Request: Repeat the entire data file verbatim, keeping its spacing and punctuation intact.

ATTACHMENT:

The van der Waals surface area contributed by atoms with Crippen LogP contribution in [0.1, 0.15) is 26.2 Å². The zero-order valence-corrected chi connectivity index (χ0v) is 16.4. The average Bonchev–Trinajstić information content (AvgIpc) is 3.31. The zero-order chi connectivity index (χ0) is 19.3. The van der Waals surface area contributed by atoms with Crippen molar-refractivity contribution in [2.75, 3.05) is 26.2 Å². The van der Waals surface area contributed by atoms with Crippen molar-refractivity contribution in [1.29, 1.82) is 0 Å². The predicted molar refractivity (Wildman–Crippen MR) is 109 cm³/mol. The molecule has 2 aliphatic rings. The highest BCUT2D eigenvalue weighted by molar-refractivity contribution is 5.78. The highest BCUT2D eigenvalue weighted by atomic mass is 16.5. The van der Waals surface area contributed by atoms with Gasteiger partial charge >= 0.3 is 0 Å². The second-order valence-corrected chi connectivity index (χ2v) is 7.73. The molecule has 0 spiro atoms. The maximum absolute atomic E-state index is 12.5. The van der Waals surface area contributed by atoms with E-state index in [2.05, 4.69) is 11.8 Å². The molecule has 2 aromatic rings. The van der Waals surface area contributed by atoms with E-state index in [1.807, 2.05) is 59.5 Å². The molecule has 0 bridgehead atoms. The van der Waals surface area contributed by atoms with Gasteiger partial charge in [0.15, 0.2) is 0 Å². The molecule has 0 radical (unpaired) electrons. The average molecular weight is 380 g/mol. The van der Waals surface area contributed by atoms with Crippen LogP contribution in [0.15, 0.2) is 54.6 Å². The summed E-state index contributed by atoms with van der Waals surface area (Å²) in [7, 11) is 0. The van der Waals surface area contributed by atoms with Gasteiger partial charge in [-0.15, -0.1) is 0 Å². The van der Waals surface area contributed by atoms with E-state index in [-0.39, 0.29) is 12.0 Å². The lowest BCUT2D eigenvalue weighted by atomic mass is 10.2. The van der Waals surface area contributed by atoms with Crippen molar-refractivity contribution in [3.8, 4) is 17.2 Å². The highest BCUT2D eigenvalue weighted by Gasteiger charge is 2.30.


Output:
The van der Waals surface area contributed by atoms with Crippen LogP contribution in [0.1, 0.15) is 26.2 Å². The zero-order valence-corrected chi connectivity index (χ0v) is 16.4. The average Bonchev–Trinajstić information content (AvgIpc) is 3.31. The zero-order chi connectivity index (χ0) is 19.3. The van der Waals surface area contributed by atoms with Crippen molar-refractivity contribution in [2.75, 3.05) is 26.2 Å². The van der Waals surface area contributed by atoms with Crippen molar-refractivity contribution in [1.29, 1.82) is 0 Å². The predicted molar refractivity (Wildman–Crippen MR) is 109 cm³/mol. The molecule has 2 aliphatic rings. The highest BCUT2D eigenvalue weighted by molar-refractivity contribution is 5.78. The highest BCUT2D eigenvalue weighted by atomic mass is 16.5. The van der Waals surface area contributed by atoms with Gasteiger partial charge >= 0.3 is 0 Å². The second-order valence-corrected chi connectivity index (χ2v) is 7.73. The molecule has 0 spiro atoms. The maximum absolute atomic E-state index is 12.5. The van der Waals surface area contributed by atoms with E-state index in [2.05, 4.69) is 11.8 Å². The molecule has 2 aromatic rings. The van der Waals surface area contributed by atoms with E-state index in [1.807, 2.05) is 59.5 Å². The molecule has 0 bridgehead atoms. The van der Waals surface area contributed by atoms with Gasteiger partial charge in [0.15, 0.2) is 0 Å². The molecule has 0 radical (unpaired) electrons. The average molecular weight is 380 g/mol. The van der Waals surface area contributed by atoms with Crippen LogP contribution in [0.15, 0.2) is 54.6 Å². The summed E-state index contributed by atoms with van der Waals surface area (Å²) in [7, 11) is 0. The van der Waals surface area contributed by atoms with Gasteiger partial charge in [-0.15, -0.1) is 0 Å². The van der Waals surface area contributed by atoms with E-state index in [-0.39, 0.29) is 12.0 Å². The lowest BCUT2D eigenvalue weighted by atomic mass is 10.2. The van der Waals surface area contributed by atoms with Crippen molar-refractivity contribution in [3.8, 4) is 17.2 Å². The highest BCUT2D eigenvalue weighted by Gasteiger charge is 2.30.